A More Mathematical Explanation

Note: understanding of this explanation requires: *Algebra

Logarithm and logarithmic Scale

This section is not to preach you on logarithms since the subjec [...]

Logarithm and logarithmic Scale

This section is not to preach you on logarithms since the subject had been explained exhaustively by Logarithms in Math Images Project and Logarithm in Wikipedia. OR HAS IT? Rather, I will simply introduce logarithmic scale which is less mentioned and understood but widely used and essential to the construction of a slide rule.

We are familiar with the linear scale, namely the equally divided scale, from the number 0 to whichever number as shown in scale A. We then use the identity x=log_22^x to relabel scale A to produce scale B. Then what we do to transform the linear scale to logarithmic scale is simply to take away the log_2, turning scale B to scale C. Calculating the numbers on scale C, we end up with scale D.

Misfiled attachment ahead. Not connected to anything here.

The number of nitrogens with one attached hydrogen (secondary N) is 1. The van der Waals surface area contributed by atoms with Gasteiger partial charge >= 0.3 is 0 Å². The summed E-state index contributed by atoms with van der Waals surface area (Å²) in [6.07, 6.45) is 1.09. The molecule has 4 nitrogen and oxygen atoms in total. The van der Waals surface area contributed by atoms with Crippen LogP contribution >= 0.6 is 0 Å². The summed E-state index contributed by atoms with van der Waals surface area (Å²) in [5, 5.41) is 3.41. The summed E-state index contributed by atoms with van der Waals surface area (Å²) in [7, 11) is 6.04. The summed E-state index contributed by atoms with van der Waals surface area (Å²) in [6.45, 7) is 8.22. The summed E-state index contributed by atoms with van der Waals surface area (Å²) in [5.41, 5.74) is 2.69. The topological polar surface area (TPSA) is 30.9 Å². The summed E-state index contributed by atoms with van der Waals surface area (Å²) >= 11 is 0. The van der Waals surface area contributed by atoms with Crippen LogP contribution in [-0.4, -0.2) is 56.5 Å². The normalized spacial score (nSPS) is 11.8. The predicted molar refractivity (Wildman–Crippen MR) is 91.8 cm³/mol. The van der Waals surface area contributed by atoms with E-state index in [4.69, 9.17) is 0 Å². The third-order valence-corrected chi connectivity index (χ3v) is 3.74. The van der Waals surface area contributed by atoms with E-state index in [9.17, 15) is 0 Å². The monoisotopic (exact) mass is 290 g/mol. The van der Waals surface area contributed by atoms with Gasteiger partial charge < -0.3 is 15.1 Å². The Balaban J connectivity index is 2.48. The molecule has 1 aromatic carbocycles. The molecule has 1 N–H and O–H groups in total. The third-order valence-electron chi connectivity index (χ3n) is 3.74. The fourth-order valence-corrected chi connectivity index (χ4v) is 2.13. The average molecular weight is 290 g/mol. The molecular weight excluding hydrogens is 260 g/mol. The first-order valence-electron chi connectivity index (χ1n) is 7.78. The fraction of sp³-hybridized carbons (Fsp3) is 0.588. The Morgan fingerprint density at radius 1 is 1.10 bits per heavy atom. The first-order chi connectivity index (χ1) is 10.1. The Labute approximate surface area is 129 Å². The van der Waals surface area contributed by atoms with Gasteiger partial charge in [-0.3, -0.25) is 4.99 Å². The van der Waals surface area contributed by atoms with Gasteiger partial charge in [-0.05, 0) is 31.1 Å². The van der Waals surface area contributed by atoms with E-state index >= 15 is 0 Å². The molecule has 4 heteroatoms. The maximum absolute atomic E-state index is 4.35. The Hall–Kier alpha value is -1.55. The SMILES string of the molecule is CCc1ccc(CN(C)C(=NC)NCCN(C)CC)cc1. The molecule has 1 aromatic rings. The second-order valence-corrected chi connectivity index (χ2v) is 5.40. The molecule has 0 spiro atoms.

Sliderule001.png


Now, notice that the given numbers are equally divided but the differences between consecutive numbers are not the same. Our goal is to produce a logarithmic scale that has all the integers from 1 to 8. For example, if we want the number 3 on scale D, there will be a number x on scale A that corresponds to the number 3 on scale D. We have <template>AlignEquals




Teaching Materials

There are currently no teaching materials for this page. Add teaching materials.

About the Creator of this Image

International Business Machines (IBM) is a multinational computer, technology and IT consulting corporation headquartered in Armonk, North Castle, New York, United States. IBM is the world's fourth largest technology company and the second most valuable by global brand (after Coca-Cola). IBM is one of the few information technology companies with a continuous history dating back to the 19th century. IBM manufactures and sells computer hardware and software (with a focus on the latter), and offers infrastructure services, hosting services, and consulting services in areas ranging from mainframe computers to nanotechnology.


Related Links

Additional Resources






If you are able, please consider adding to or editing this page!


Have questions about the image or the explanations on this page?
Leave a message on the discussion page by clicking the 'discussion' tab at the top of this image page.